Editor’s note: Hypable reader thegoodshipdestiel continues her three-part series in which she shares her favorite episodes of Buffy the Vampire Slayer. Read Part 1 here.

All of the GIFs were made by me for this article. Feel free to do anything with them that you like. You are welcome to credit me, but I don’t mind at all if you don’t.

6. ‘Lover’s Walk’ (season 3, episode 8)

Yeah, well, I told you this list was going to have a Spike heavy slant. So how could I not include his only episode of season 3 in which he serves up one of the best doses of Spike wisdom in the show’s history? A drunk and inconsolable Spike drives through the Sunnydale sign and back into our hearts to drop some truth bombs. Some may see this as a depressing episode, but I always enjoyed seeing Xander and Willow get caught out. Firstly because I have never and will never like Xander, but secondly because how dare Willow cheat on Oz, who is the best. But mostly I love seeing the first signs that Spike is eventually going to become one of the good guys. He and Joyce talking about his Dru troubles will always be one of my favorite scenes EVER, as will Spike’s “Love’s bitch” speech.

7. ‘Doppelgangland’ (season 3, episode 16)

Is there anything quite as glorious as Vampire Willow? I say there is not. It is hardly surprising that Joss cooked up a genius way to get trampy, corseted alternate universe Willow back for another episode. Lunchtime be damned as the Scoobies deal with finding out Willow is dead, Willow is an undead fiend, oh wait Willow is totally fine. Fuzzy Willow then tries to fake at being dominatrix Willow in order to save the day. Hijinks ensue, but no one can quite bring themselves to do away with evil Willow when it’s all over. So they send her and her equal opportunity groping back to her own dimension. Oops.

8. ‘Earshot’ (season 3, episode 18)

The secrets that are revealed when Buffy becomes temporarily telepathic give some pretty interesting insight into the minds of Sunnydale High. Oz is having a Decartesian crisis, Cordelia is Cordelia, Angel is a funny guy, and Giles sexes like a sailor. Obviously the school shooting subject matter in this episode is pretty serious (the original broadcast was actually delayed due to the shooting at Columbine), but as a whole I find this episode surprisingly funny and it is a favorite of mine to revisit.

9. ‘Something Blue’ (season 4, episode 9)

The writers really gave fans what they had been gagging for in this episode, as a spell gone wrong has Buffy and Spike swooning all over each other in magic-induced attraction. Giles is (blind) drunk, Riley is confused, and poor Amy just wants to be a real girl. Seeing Buffy and Spike both act completely out of character is thoroughly hysterical and watching the rest of the characters react to it is almost as good. Fortunately, it won’t be the last time that a spell has multiple characters going completely bonkers.

10. ‘A New Man’ (season 4, episode 12)

I know, I know. Ethan again. But you can’t deny that he makes the funny stuff happen! Turning Giles into a demon is no exception. It’s a good old-fashioned case of mistaken identity aided by none other than our always reluctant anti-hero, Spike. He drives, he translates, he makes pit stops so you can scare the hell out of bitches who deserve it. All in all, the buddy cop vibe of this episode is a fun departure from the norm.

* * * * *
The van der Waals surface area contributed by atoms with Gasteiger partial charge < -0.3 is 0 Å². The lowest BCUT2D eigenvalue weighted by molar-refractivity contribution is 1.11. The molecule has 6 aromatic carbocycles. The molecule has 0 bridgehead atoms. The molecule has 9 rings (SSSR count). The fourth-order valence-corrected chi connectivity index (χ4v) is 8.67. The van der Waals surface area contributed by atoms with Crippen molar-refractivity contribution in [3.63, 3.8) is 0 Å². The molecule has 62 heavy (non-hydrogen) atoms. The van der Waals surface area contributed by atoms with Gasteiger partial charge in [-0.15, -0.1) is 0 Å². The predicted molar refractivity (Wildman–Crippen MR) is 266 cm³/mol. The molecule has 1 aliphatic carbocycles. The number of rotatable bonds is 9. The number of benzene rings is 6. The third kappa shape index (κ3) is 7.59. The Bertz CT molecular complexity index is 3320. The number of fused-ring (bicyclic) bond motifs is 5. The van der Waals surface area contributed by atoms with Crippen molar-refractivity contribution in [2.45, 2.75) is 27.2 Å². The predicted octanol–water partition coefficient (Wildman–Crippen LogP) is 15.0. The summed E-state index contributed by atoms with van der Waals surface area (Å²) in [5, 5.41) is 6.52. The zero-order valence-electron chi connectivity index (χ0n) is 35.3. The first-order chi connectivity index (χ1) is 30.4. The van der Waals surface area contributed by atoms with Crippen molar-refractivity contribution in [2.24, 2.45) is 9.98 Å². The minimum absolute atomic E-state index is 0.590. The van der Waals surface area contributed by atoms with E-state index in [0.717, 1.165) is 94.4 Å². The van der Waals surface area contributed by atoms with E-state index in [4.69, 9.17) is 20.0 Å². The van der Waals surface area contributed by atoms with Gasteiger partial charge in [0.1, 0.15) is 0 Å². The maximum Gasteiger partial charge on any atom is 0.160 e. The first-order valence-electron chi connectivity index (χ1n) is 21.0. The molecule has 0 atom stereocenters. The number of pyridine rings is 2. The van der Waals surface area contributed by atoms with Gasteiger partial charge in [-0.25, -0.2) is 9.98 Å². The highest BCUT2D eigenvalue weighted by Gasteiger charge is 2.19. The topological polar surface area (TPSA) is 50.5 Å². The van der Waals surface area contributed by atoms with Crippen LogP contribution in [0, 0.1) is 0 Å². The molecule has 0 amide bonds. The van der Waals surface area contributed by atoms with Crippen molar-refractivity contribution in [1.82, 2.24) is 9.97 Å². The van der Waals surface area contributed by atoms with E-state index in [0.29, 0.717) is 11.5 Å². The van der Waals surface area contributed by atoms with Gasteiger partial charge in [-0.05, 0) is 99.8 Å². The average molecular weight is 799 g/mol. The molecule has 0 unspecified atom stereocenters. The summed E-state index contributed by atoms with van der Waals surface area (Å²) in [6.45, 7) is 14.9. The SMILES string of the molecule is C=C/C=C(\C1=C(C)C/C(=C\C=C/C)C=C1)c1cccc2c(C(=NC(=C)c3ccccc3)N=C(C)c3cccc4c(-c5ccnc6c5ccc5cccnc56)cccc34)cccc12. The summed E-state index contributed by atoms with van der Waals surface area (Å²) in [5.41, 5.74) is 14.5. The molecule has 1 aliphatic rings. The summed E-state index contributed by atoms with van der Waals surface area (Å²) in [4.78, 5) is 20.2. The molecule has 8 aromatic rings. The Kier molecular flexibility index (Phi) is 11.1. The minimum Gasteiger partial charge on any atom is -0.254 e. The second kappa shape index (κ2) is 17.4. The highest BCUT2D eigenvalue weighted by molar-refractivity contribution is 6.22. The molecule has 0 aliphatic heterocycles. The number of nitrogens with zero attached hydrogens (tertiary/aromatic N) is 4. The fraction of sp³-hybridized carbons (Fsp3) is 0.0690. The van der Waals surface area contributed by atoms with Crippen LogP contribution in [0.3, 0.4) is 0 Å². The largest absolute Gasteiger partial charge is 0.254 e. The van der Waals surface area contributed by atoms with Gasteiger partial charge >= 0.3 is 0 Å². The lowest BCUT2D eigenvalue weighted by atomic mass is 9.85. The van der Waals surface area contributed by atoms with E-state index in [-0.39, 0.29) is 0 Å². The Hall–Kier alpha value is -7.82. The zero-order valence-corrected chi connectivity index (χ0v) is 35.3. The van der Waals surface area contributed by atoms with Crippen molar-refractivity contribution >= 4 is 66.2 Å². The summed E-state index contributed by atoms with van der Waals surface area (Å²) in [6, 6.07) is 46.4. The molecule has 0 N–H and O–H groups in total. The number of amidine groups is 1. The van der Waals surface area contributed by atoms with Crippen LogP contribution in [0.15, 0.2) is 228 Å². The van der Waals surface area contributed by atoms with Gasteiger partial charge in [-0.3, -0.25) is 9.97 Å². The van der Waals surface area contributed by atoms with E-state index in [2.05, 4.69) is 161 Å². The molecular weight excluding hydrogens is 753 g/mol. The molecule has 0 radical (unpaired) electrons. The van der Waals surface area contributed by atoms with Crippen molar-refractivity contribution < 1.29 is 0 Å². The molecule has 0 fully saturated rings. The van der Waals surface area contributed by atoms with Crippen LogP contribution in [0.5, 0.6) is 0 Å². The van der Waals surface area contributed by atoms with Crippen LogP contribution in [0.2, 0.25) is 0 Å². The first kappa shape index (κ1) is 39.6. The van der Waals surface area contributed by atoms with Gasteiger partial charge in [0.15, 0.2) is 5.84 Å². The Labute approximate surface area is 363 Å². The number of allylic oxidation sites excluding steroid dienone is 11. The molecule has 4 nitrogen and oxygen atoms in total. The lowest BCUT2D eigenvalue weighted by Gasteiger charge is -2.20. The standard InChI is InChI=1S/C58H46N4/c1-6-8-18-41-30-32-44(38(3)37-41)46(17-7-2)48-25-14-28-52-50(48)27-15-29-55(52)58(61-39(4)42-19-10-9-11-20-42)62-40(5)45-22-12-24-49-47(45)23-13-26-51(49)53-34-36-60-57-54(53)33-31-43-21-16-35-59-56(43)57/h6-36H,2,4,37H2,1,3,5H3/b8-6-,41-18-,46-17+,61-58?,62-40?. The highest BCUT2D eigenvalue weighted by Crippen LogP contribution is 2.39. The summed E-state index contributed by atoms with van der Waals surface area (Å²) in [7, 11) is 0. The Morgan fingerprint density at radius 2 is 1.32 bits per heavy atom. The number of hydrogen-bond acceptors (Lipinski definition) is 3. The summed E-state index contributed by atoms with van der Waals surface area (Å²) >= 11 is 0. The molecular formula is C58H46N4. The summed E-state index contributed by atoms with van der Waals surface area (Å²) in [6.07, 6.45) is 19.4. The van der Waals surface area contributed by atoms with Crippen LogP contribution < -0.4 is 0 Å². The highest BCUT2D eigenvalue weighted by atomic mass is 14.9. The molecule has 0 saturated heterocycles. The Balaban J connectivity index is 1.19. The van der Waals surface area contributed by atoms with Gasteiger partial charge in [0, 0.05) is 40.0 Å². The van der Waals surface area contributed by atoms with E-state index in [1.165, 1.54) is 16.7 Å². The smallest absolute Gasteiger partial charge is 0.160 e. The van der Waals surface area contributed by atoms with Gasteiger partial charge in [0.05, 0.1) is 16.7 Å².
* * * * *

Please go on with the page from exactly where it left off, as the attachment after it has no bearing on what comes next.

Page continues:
11. ‘Superstar’ (season 4, episode 17)

A lot of people apparently don’t like Jonathan. I don’t know what is wrong with those people and I am certainly not one of them. “Superstar” definitely ranks as one of the top five weirdest episodes of this show – right up there with “Restless” (the whole thing is a dream) and “Normal Again” (the whole thing is a hallucination… maybe?). There is not a single fact about Jonathan in this universe that I do not laugh at. And it wasn’t totally filler, okay? Jonathan tells them how to kill Adam in this episode. So there. I also feel like it is really progressive that everyone, regardless of gender, is obsessed with him.

12. ‘Fool for Love’ (season 5, episode 7)

You may be wondering what I love more than Spike. Why, Spike flashbacks, of course. This episode includes some truly astounding reveals. Spike likes buffalo wings. Spike used to write poetry. Spike was actually turned by Drusilla (there goes all your Spangel fantasies). Spike can really rock some eyeliner. Watching Buffy throw down the same lines that Cecily does earlier in the episode about Spike being beneath her is ROUGH. But it doesn’t stop him from halting his plans to murder Buffy to offer her some backyard comfort instead. Get it?? The whole episode was to make you realize that deep down he’s been the same sensitive softie his whole life, Vampire or not.

13. ‘Crush’ (season 5, episode 14)

Oh, Spike, Spike, Spike. My poor oblivious blondie bear. A recently jilted Spike is feeling ripe for the taking when Drusilla the burn victim shows back up feeling nostalgic for the good old days (when Angel tortured her in nicer ways). What else is there to do but chain up his old girlfriend, his current girlfriend, and his future girlfriend for some bondage fun? This may not be as out and out funny as most of the other episodes on this list, but I love seeing Drusilla come back even if it’s only for a hot minute. Not to mention Spike trying to woo Buffy in the saddest excuse for a stakeout I’ve ever seen. But I do have to mention that Spike getting the door slammed in his face at the end is seriously the most pathetic ever on this show.

Check in next week for the final installment, part 3!

Some awesome celebrities turned out today to support the Women’s March on Washington movement, in order to send a strong message to the Trump administration that women’s rights are human rights!

Massive crowds all over the world today are taking part in the Women’s March to send a message about women’s rights. Here at Hypable we give a big shout out to all of those taking a stand today. To show that you’re not alone in this fight, here’s a look at some of the celebrities who were among the estimated four million marchers who showed up to support you in D.C. and all over the world.